Cruise ships calling Halifax can plug into shore power

Written by Nick Blenkey
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Cochran Marine shoreside power jib

OCTOBER 29, 2014 — A shoreside power system to allow cruise vessels to plug in when calling the Port of Halifax, Nova Scotia, Canada, is now complete and fully operational.

Shore power is a highly effective way to reduce marine diesel air emissions by enabling ships to shut down their auxiliary engines and connect to the electrical grid in order to provide necessary power while docked. This initiative represents the second shore power installation for cruise ships in Canada. The shore power project at the Port of Halifax is part of a $10-million cooperative initiative between the Government of Canada, the Province of Nova Scotia and the Halifax Port Authority. The tariff was developed in partnership with Nova Scotia Power.

The Port of Halifax signed a contract for the shore power system with Seattle, WA, based cold ironing equipment specialist Cochran Marine in February. According to Cochran, the sytem serves the port’s  Pier 20, 21, and 22 and will support up to a 20 MW ship hotel load.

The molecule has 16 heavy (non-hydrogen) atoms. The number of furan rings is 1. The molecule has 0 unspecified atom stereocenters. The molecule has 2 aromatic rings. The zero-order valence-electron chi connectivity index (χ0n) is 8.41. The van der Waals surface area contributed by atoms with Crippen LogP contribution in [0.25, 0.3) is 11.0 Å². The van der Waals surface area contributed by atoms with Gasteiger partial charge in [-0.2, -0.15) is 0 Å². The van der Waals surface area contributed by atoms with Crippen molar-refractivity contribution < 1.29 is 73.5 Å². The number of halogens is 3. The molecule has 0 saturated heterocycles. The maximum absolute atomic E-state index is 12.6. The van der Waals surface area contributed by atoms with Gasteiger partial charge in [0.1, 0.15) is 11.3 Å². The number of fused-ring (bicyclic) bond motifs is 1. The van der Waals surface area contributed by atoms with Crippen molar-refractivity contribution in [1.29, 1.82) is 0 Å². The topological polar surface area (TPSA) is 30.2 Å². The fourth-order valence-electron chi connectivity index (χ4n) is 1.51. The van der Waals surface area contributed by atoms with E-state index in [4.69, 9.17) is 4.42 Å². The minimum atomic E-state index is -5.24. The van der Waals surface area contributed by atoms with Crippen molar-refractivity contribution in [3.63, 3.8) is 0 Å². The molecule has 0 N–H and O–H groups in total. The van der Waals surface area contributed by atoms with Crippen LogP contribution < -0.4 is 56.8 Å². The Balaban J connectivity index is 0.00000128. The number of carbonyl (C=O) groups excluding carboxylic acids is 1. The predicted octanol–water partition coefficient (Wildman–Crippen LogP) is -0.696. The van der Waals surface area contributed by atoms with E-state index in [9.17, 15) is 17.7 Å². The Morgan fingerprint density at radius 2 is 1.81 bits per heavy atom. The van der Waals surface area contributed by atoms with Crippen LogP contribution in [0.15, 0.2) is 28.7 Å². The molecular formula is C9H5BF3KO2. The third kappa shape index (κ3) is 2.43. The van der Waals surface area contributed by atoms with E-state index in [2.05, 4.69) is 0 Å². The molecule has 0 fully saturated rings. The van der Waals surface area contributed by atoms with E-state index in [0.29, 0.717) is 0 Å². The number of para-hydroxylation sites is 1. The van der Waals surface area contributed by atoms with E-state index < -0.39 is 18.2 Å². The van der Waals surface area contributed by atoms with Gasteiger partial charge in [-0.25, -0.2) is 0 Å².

Testing of the shore power system at the Port of Halifax has been underway since the end of September. The system is now fully operational and is ready to be used by shore power-equipped cruise vessels calling on Halifax. The Port of Halifax anticipates over 25 shore power connections during the 2015 cruise season.

Halifax is one of the largest natural ice-free harbors in the world and has the deepest berths on the Eastern Seaboard of North America. The Port of Halifax generates approximately $1.5 billion in annual economic impact and over 11,000 port-related jobs. Annual cruise activity accounts for about eight per cent of all tourism traffic in Nova Scotia.

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